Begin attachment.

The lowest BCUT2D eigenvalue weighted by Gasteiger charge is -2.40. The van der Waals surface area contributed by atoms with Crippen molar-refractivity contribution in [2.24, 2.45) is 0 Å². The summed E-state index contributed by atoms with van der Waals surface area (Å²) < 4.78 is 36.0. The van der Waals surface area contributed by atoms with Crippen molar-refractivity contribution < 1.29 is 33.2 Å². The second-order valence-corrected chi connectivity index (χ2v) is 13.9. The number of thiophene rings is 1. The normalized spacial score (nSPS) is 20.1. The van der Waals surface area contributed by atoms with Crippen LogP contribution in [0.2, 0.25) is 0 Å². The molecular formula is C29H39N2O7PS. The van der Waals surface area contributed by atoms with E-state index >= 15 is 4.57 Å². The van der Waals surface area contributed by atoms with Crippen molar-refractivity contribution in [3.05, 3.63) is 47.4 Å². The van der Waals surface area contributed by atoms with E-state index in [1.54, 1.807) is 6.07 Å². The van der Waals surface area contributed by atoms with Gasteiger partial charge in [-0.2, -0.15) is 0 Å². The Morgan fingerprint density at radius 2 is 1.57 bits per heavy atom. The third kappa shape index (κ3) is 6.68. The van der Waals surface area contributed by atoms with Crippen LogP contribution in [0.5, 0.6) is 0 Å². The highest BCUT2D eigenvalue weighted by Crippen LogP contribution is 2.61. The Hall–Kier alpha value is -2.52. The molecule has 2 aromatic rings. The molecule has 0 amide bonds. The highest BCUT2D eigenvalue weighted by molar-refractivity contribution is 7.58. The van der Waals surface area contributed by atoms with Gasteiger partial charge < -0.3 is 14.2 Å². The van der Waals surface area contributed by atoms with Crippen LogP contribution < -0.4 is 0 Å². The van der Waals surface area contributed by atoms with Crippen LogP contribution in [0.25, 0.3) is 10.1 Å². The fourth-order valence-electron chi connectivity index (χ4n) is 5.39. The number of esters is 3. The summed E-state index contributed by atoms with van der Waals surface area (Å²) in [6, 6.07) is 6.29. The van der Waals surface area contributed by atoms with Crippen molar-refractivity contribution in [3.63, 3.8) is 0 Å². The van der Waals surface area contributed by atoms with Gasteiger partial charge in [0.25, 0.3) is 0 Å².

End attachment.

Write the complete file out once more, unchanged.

The lowest BCUT2D eigenvalue weighted by Gasteiger charge is -2.40. The van der Waals surface area contributed by atoms with Crippen molar-refractivity contribution in [2.24, 2.45) is 0 Å². The summed E-state index contributed by atoms with van der Waals surface area (Å²) < 4.78 is 36.0. The van der Waals surface area contributed by atoms with Crippen molar-refractivity contribution < 1.29 is 33.2 Å². The second-order valence-corrected chi connectivity index (χ2v) is 13.9. The number of thiophene rings is 1. The normalized spacial score (nSPS) is 20.1. The van der Waals surface area contributed by atoms with Crippen LogP contribution in [0.2, 0.25) is 0 Å². The molecular formula is C29H39N2O7PS. The van der Waals surface area contributed by atoms with E-state index >= 15 is 4.57 Å². The van der Waals surface area contributed by atoms with Crippen molar-refractivity contribution in [3.05, 3.63) is 47.4 Å². The van der Waals surface area contributed by atoms with E-state index in [1.54, 1.807) is 6.07 Å². The van der Waals surface area contributed by atoms with Gasteiger partial charge in [-0.2, -0.15) is 0 Å². The Morgan fingerprint density at radius 2 is 1.57 bits per heavy atom. The third kappa shape index (κ3) is 6.68. The van der Waals surface area contributed by atoms with Crippen LogP contribution in [0.5, 0.6) is 0 Å². The highest BCUT2D eigenvalue weighted by Crippen LogP contribution is 2.61. The Hall–Kier alpha value is -2.52. The molecule has 2 aromatic rings. The molecule has 0 amide bonds. The highest BCUT2D eigenvalue weighted by molar-refractivity contribution is 7.58. The van der Waals surface area contributed by atoms with Gasteiger partial charge < -0.3 is 14.2 Å². The van der Waals surface area contributed by atoms with Crippen LogP contribution < -0.4 is 0 Å². The van der Waals surface area contributed by atoms with Crippen LogP contribution in [0.25, 0.3) is 10.1 Å². The fourth-order valence-electron chi connectivity index (χ4n) is 5.39. The number of esters is 3. The summed E-state index contributed by atoms with van der Waals surface area (Å²) in [6, 6.07) is 6.29. The van der Waals surface area contributed by atoms with Crippen molar-refractivity contribution in [3.63, 3.8) is 0 Å². The van der Waals surface area contributed by atoms with Gasteiger partial charge in [0.25, 0.3) is 0 Å².